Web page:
Login : Advocate | Client
Home Post Your Case My Account Law College Law Library

Supreme Court Judgments

Latest Supreme Court of India Judgments 2022


RSS Feed img

Allahabad District Co-Operative Bank Ltd., Allahabad Vs. Vidhya Varidh Mishra [2004] Insc 449 (11 August 2004)

S. N. Variava & A. K. Mathur [Arising out of S.L.P. (C) No.16141 of 2001] S. N. Variava, J.

Leave granted.

Heard parties.

This appeal is against the judgment of the Allahabad High Court dated 20th July 2001.

Briefly stated the facts are as follows.

The Respondent was working as a Clerk-cum-Cashier in the Appellant-Bank. In October 1978 he was suspended in connection with embezzlement of Rs.15,000/-. A disciplinary inquiry was held against the Respondent. In the disciplinary inquiry, the Respondent was found to have had a hand in the embezzlement. The Inquiry Officer proposed punishment of termination of service and recovery of money.

It appears that the Administrative Committee of the Bank decided to take a lenient view and proposed to impose a punishment of withholding two annual increments and recording adverse entries in the character roll. When this proposal was sent to the Registrar, Co- operative Societies, the Registrar opined that the charges were serious and that they had been held proved in the disciplinary inquiry. It was opined that on these charges termination should take place. The Registrar did not, therefore, approve the minor punishment proposed to be imposed on the Respondent. The Bank thus decided to dismiss the Respondent. By a letter dated 6th April 1989 the services of the Respondent were terminated.

It must be mentioned that the Respondent was also charge sheeted and faced a criminal trial. The Trial Court had found the Respondent guilty and had convicted him. However, subsequent to 6th April 1989, the Appellate Court exonerated the Respondent on the ground that he was merely negligent in his duties and that no criminal offence had been made out.

After the Appellate Court exonerated the Respondent, he made an application to the Appellant-Bank to reconsider the order of termination. This application was rejected on 20th December, 1991.

The Respondent filed a Writ Petition in the Allahabad High Court challenging the Order dated 20th December, 1991. In this Writ Petition, there was no challenge to the order of termination dated 6th April, 1989.

A Single Judge of the Allahabad High Court allowed the Writ Petition and directed reinstatement. It was held that for this very act the Respondent had already been awarded punishment of withholding two annual increments and an adverse entry in the character roll. It was held that for the same offence that he could not again be subjected to double punishment.

The Appeal filed by the Appellant has been dismissed by the Division Bench by the impugned judgment. It was pointed out to the Division Bench that there was no double punishment as the earlier proposal had not been approved by the Registrar. The Division Bench holds that as the Bank had itself thought it fit to impose only a minor punishment, they could not now terminate the services of the Respondent.

We have heard counsel for the parties. In our view, the Single Judge has gone completely wrong. There was no double punishment.

The earlier proposal to impose minor punishment had not been approved by the Registrar. Therefore, the minor punishment had not been awarded or imposed. In our view, the Division Bench has clearly erred. The participation of the Respondent in the embezzlement having been proved, in a disciplinary inquiry, the proper punishment was termination of service. More importantly, both the learned Single Judge as well as the Division Bench completely overlooked the fact that the termination was by the Order dated 6th April 1989. This Order had not been challenged in the Writ Petition. There being no challenge to that Order, reinstatement could not have been directed.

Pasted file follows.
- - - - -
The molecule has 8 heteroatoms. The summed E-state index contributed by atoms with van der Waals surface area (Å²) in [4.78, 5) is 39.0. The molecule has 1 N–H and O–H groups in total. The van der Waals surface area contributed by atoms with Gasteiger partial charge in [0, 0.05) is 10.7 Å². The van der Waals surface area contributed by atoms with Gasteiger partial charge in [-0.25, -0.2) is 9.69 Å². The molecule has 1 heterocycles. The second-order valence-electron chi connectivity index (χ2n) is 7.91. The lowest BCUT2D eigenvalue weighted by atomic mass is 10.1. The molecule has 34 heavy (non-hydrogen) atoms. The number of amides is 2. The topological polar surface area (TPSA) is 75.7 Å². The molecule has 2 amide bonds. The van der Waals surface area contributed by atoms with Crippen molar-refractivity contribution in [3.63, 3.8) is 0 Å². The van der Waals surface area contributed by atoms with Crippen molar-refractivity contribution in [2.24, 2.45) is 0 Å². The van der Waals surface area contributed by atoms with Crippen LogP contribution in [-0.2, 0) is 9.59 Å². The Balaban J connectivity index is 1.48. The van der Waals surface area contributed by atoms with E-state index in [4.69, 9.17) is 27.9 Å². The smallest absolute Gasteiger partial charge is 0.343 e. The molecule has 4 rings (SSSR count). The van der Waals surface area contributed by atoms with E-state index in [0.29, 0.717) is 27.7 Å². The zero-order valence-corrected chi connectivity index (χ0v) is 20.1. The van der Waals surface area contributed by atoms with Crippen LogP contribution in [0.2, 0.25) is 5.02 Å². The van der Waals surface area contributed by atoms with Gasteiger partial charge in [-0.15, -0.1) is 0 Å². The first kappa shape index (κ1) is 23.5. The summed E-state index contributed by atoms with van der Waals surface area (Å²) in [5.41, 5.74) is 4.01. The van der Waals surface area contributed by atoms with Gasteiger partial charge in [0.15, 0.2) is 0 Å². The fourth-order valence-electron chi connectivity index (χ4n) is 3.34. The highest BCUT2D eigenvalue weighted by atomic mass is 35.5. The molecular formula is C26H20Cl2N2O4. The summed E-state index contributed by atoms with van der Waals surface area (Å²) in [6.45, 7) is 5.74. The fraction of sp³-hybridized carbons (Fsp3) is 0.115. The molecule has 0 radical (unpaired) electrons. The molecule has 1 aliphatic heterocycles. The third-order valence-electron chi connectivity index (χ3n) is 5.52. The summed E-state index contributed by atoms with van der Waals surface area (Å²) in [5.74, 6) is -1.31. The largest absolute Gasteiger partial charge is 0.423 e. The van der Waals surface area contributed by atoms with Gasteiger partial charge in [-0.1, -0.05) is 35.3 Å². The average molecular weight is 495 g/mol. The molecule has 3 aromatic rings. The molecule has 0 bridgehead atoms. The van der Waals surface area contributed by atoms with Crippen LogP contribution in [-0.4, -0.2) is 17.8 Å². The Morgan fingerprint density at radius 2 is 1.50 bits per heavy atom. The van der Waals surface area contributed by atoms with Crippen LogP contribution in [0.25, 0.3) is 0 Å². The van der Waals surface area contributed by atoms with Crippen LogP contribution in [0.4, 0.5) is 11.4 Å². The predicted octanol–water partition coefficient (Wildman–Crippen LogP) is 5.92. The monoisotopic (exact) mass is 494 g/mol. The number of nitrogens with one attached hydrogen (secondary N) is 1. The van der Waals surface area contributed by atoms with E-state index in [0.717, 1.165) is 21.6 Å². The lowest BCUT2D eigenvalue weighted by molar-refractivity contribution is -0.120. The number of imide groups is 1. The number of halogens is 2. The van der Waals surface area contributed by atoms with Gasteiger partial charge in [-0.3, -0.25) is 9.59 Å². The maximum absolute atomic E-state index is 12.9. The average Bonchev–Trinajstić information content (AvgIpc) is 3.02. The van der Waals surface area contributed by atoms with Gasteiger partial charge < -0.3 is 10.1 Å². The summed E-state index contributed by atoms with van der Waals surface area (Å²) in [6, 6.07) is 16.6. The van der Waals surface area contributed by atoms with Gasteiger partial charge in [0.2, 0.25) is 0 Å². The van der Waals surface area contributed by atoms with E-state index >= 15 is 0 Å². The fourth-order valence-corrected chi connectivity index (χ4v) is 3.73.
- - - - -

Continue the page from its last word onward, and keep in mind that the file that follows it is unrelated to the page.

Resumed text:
Mr. Rao submitted that the Respondent had been exonerated by the Criminal Court. He submitted that the termination was only on the basis of his conviction. He submitted that as his conviction is set aside, the Courts below were right in reinstating the Respondent. We are unable to accede to this submission. The termination was pursuant to a disciplinary inquiry. It is settled law that in a disciplinary inquiry a conclusion different from that arrived at by a Criminal Court, may be arrived at. The strict burden of proof required to establish guilt in a Criminal Court is not required in disciplinary proceeding.

The Respondent had not claimed that the disciplinary proceedings were not conducted fairly. As the termination was based on findings of the Disciplinary Committee, the fact that the Appellate Court exonerated the Respondent was of no consequence.

Mr. Rao next submitted that the matter should be remitted back to the High Court with an opportunity to the Respondent to amend his Writ Petition and to show to the Court that the order of termination was based on the Respondent being convicted by the Criminal Court.

We are unable to accede to this request also. We have gone through all the documents. It is clear that the order of termination was based on the findings given in the disciplinary proceedings. On these findings, it cannot be said that the order of termination was not correct.

Under these circumstances, the Appeal is allowed. The impugned Order as well as the Order of the learned Single Judge are set aside. The Writ Petition filed by the Respondent stands dismissed.

There will be no order as to costs.


Client Area | Advocate Area | Blogs | About Us | User Agreement | Privacy Policy | Advertise | Media Coverage | Contact Us | Site Map
powered and driven by neosys